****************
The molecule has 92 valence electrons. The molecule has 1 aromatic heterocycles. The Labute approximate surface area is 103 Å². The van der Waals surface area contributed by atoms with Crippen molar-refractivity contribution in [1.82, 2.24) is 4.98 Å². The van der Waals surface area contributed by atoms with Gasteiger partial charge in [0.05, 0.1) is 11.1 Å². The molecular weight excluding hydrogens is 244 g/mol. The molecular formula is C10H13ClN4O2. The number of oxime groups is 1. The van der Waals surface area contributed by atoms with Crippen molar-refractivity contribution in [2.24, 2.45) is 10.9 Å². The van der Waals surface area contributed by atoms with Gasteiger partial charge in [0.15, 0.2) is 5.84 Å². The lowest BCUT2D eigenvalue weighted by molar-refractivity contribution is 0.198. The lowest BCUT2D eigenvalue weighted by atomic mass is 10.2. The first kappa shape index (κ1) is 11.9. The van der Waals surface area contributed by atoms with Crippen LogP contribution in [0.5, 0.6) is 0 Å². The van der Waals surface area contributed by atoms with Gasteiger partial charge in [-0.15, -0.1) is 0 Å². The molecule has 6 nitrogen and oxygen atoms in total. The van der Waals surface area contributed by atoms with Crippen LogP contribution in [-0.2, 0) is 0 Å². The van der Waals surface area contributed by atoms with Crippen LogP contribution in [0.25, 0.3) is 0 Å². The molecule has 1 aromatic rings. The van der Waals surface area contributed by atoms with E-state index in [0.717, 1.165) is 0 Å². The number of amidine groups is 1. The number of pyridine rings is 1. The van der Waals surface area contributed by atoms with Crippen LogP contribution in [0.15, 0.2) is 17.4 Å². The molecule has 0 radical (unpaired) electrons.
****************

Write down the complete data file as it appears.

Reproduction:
The molecule has 92 valence electrons. The molecule has 1 aromatic heterocycles. The Labute approximate surface area is 103 Å². The van der Waals surface area contributed by atoms with Crippen molar-refractivity contribution in [1.82, 2.24) is 4.98 Å². The van der Waals surface area contributed by atoms with Gasteiger partial charge in [0.05, 0.1) is 11.1 Å². The molecular weight excluding hydrogens is 244 g/mol. The molecular formula is C10H13ClN4O2. The number of oxime groups is 1. The van der Waals surface area contributed by atoms with Crippen molar-refractivity contribution in [2.24, 2.45) is 10.9 Å². The van der Waals surface area contributed by atoms with Gasteiger partial charge in [0.15, 0.2) is 5.84 Å². The lowest BCUT2D eigenvalue weighted by molar-refractivity contribution is 0.198. The lowest BCUT2D eigenvalue weighted by atomic mass is 10.2. The first kappa shape index (κ1) is 11.9. The van der Waals surface area contributed by atoms with Crippen LogP contribution in [0.5, 0.6) is 0 Å². The van der Waals surface area contributed by atoms with Gasteiger partial charge in [-0.15, -0.1) is 0 Å². The molecule has 6 nitrogen and oxygen atoms in total. The van der Waals surface area contributed by atoms with Crippen LogP contribution in [-0.2, 0) is 0 Å². The van der Waals surface area contributed by atoms with Crippen LogP contribution in [0.25, 0.3) is 0 Å². The molecule has 1 aromatic rings. The van der Waals surface area contributed by atoms with E-state index in [0.717, 1.165) is 0 Å². The number of amidine groups is 1. The number of pyridine rings is 1. The van der Waals surface area contributed by atoms with Crippen LogP contribution in [0.15, 0.2) is 17.4 Å². The molecule has 0 radical (unpaired) electrons.